Campaigning officially ended on Thursday for Iran’s parliamentary election, state media said, a day before a vote seen as a litmus test of the popularity of the Islamic republic
The vote to pick 290 lawmakers is Iran’s first since US President Donald Trump pulled the United States out of a 2015 nuclear deal between Tehran and major powers in 2018, to reimpose sanctions that have hit the economy hard.
“The campaigning ended at 8:00a.m. (0430 GMT) and any campaigning beyond this time is a violation of election regulations,” state television quoted election organizers as saying.
The Guardian Council, which must approve candidates, has rejected about 6,850 moderate or leading conservative hopefuls in favor of hard-liners from among 14,000 applicants seeking to contest Friday’s vote.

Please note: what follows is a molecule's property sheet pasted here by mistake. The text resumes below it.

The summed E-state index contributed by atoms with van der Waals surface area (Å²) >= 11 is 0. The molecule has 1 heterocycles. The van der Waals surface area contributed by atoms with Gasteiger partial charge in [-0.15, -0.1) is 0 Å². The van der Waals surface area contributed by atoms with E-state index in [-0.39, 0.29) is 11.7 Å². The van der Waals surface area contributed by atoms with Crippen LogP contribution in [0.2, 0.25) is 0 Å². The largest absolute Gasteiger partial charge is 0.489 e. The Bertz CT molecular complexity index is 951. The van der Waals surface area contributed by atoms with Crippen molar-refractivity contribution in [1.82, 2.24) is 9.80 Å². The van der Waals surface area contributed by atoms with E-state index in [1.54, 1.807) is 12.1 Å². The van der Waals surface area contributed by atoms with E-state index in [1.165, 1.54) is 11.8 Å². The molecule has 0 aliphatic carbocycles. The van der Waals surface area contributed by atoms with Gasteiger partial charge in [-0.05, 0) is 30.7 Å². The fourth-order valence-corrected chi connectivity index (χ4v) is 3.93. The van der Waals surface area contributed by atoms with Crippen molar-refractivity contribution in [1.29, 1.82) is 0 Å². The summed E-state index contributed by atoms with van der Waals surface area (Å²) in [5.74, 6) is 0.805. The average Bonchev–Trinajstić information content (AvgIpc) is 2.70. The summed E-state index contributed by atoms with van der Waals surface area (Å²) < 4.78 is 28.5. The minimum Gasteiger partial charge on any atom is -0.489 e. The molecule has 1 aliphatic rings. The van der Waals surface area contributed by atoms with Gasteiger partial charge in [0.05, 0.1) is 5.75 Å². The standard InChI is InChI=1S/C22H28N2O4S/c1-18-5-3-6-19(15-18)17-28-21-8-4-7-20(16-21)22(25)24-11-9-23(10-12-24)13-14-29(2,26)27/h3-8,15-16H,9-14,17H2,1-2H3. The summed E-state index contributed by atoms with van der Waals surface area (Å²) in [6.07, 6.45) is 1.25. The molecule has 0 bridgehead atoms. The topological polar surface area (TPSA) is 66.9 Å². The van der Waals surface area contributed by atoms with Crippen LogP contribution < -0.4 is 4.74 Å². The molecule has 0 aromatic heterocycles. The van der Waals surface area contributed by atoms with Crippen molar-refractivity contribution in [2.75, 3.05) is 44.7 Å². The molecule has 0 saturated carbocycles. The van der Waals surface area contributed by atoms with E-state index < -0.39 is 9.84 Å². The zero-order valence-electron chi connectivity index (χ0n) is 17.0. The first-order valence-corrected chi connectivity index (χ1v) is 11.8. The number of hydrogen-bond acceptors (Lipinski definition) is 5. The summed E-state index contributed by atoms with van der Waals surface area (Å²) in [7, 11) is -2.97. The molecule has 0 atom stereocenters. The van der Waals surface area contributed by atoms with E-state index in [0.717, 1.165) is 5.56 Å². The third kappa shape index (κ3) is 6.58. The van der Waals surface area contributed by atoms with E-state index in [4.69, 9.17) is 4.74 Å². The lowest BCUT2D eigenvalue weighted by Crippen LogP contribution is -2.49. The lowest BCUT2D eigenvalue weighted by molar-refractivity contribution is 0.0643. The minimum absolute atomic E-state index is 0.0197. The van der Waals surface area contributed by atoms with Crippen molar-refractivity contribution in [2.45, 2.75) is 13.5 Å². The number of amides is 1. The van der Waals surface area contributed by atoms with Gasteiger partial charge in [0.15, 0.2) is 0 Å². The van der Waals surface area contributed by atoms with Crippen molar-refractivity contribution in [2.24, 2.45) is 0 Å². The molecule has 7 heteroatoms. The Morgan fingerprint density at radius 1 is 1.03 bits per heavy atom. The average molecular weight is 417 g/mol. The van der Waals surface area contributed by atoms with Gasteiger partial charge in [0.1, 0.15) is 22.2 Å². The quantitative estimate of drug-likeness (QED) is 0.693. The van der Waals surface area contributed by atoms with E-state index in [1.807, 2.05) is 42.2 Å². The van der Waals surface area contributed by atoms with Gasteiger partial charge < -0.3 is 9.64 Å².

The election will have no major influence on foreign affairs or Iran’s nuclear policy, which is determined by Supreme Leader Ayatollah Ali Khamenei, whose hardline loyalists are likely to dominate the parliament.
With Iran facing growing isolation and threats of conflict over its nuclear standoff with the United States amid rising discontent at home, the turnout is seen as a referendum on the establishment, a potential risk for the authorities.
“We anticipate 50% of people will participate in the election,” Abbasali Kadkhodai, the spokesman for the Guardian Council, told a televised news conference on Wednesday.
Turnout was 62 percent in the 2016 parliamentary vote and 66 percent of people voted in 2012. About 58 million Iranians are eligible to vote.